Then I had an idea. As I was checking in on which retailers were already carrying the book, I saw it listed on Indie Bound. This was the catalyst for my new marketing strategy. I searched Indie Bound’s directory for all the independent booksellers within 100 miles of me, which includes the three of the four largest cities in Alabama: Birmingham, Montgomery, and Huntsville.

I went to the websites or Facebook pages for each of them in search of their email addresses or contact pages. I sent them this message:

I’m a lawyer in Birmingham, and I’ve written a dark fantasy novel (the first in a trilogy) that is set in Birmingham. It’s available through Ingram. I wanted to reach out about seeing if you’d be interested in carrying the book in your store. I’d be glad to send you an advance copy for you to read. 

Logline: Even the most deeply buried past can find its way back to you.

Summary: Agatha and Joseph are raising a family in the quiet suburbs south of Birmingham. But the secrets of Agatha’s past threaten to expose themselves after Joseph investigates a noise he hears in the middle of the night and stumbles upon a world that he did not even know existed.

When their son Thomas is kidnapped, Joseph and Agatha have to rely on each other to figure out why he was taken and how to get him back, whatever the cost. Along the way, Agatha discovers to her horror that even her most deeply buried secrets are finding their way back to her. And the consequences are inescapable.

Vulcan Rising is the first book in The Zauberi Chronicles trilogy. It is a work of contemporary/dark fantasy where Stephen King’s The Institute meets Brandon Sanderson’s Steelheart.

About the Author: I am a lawyer by day and a writer in the wee morning hours before the sun breaks the horizon. Although I have authored three non-fiction books (under my given name), Vulcan Rising is my debut novel.

Publisher: Scarlet Oak Press

Publication Date: June 1, 2021 in e-book (9781733665599), paperback (9781733665582), and hard cover (9781954974005) formats.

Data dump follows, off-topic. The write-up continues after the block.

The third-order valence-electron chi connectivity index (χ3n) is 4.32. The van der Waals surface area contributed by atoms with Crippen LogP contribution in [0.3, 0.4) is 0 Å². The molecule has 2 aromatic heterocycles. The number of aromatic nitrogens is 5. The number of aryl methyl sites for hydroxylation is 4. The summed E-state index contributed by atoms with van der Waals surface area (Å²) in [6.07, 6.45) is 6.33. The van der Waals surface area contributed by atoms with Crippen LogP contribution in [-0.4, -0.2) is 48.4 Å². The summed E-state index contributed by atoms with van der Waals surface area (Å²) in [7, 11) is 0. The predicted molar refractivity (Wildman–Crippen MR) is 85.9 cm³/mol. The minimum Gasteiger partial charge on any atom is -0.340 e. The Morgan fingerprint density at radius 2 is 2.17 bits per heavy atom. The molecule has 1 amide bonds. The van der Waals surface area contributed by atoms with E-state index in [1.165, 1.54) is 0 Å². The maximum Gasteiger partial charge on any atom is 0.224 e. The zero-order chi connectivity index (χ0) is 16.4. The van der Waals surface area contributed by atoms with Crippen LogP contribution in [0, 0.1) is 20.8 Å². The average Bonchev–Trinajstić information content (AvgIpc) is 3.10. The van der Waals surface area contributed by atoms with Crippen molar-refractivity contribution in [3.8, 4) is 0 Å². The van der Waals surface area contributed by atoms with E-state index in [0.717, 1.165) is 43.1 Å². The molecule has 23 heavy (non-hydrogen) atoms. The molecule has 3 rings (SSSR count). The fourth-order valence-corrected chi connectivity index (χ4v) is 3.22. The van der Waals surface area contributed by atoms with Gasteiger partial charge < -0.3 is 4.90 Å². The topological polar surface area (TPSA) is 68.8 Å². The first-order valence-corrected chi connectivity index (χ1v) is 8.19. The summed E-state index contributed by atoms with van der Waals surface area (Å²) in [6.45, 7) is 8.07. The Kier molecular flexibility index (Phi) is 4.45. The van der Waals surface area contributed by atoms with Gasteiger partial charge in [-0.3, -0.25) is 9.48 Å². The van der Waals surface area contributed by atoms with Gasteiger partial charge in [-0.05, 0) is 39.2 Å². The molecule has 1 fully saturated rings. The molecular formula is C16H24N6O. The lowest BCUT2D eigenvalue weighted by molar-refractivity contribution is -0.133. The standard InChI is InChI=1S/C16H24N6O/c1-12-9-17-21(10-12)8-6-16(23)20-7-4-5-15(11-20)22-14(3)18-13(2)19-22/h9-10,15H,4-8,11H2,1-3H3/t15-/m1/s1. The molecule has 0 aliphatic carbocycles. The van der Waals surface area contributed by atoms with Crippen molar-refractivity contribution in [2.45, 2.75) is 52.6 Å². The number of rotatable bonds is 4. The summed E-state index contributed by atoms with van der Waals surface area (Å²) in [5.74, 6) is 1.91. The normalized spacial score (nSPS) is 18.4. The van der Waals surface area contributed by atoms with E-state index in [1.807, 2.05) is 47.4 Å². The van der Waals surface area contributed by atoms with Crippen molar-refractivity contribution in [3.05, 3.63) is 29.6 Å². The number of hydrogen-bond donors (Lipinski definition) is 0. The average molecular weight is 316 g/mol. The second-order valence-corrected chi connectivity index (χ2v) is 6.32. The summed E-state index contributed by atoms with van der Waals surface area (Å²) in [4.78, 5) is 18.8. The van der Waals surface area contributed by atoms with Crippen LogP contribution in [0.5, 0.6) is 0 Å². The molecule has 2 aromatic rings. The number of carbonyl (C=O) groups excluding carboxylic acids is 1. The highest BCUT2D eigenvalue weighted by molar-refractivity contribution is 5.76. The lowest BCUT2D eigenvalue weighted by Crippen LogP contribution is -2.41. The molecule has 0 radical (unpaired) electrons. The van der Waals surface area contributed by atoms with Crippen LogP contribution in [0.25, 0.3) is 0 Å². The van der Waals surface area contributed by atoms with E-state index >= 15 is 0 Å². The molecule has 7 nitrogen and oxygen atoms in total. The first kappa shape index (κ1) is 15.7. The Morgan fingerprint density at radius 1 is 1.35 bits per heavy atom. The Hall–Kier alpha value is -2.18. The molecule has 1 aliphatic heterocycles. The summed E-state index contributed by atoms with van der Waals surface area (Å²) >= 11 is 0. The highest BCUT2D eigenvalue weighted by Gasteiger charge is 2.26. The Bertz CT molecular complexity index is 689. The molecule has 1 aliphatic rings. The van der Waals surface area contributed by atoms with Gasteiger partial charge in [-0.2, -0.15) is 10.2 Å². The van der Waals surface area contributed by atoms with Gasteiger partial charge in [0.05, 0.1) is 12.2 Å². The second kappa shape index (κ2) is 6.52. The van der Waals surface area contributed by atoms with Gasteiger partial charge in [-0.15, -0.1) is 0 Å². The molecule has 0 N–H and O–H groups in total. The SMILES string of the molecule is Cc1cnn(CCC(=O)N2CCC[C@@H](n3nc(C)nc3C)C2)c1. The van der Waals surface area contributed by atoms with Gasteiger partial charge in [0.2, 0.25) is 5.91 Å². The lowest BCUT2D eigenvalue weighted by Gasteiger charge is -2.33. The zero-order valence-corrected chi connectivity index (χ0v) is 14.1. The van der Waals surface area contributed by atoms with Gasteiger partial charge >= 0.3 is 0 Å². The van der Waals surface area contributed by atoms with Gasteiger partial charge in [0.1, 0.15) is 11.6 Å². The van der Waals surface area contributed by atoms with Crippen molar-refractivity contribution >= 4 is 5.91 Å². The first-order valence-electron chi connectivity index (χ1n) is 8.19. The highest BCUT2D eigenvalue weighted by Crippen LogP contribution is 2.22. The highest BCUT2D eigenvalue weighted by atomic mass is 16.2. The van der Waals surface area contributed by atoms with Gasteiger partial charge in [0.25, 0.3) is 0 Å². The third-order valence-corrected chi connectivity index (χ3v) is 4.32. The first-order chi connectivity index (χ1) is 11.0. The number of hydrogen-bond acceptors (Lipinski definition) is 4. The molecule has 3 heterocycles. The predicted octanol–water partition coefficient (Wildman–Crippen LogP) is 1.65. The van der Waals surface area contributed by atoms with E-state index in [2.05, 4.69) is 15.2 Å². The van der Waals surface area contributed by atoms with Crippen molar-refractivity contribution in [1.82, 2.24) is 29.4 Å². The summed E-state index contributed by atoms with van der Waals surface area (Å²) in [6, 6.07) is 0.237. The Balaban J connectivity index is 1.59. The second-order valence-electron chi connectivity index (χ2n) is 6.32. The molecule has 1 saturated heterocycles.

J. W. Judge

Of the dozen stores I reached out to, four responded within a couple of days. Three had placed pre-orders for the book already, and two of them wanted to talk about doing author events during the summer.

I’m not expecting a huge payoff from any of that. But it starts the ball rolling. Maybe it leads to some sales and some word of mouth marketing. Or maybe it just fizzles. Who knows? But it felt good to have a couple of small successes.

Now the book is going to be sold in stores that it otherwise wouldn’t have. All because I asked. Based on the success there, I’m going to expand the geographical reach of reaching out to more stores. But more importantly, I’m going to make sure I think local for my book marketing.

Reading about Creativity and the Business of Writing

There are a lot of books out there about writing, the business of writing, and being a creative. Over the last few years, I’ve read a few of them. I want to share them with you because they’ve been invaluable resources for me.

Aside from actually living out your creativity (which is an indispensable necessity), reading about creativity and the business of writing is the best way to learn and by inspired.

Reading about Creativity and the Business of Writing

Books That Really Registered:

James Scott Bell’s Write Your Novel from the Middle (***+): A different perspective on how to write a novel from an experienced writer and former practicing lawyer.

Donald Miller’s Building a Story Brand (***+): Many of my ideas about good business marketing are anchored in this book. I’ve been reading Donald Miller for the better part of 15 years, and this is his most practical work yet. This is more about business generally, but I’ve found it to be apply to my writing business and how I should market to potential customers.

Joanna Penn’s Successful Self-Publishing (***+): If you’re interested in authoring books, this is a must-read, whether you’re going to publish independently or traditionally.

Austin Kleon’s Steal Like an Artist (***): An interesting book about how we can develop our creativity.

Steven Pressfield’s The War of Art(***): An interesting taking of fighting the Resistance that can keep us from doing our best and most meaningful work.

Elizabeth Gilbert’s Big Magic (***+): An interesting read about where creativity comes from and how to use it so you don’t lose it.

Honoree Corder and Ben Hale’s Write, Publish, & Market Like a Boss (***): If you’re looking to do any writing and independent publishing, this is a good resource.

Other Notable Books:

Marion Roach Smith’s The Memoir Project (***)

Tim Grahl’s Your First 1000 Copies (***)

Jeff Goins’ Real Artists Don’t Starve (***)

James Scott Bell’s How to Make a Living as a Writer (***+)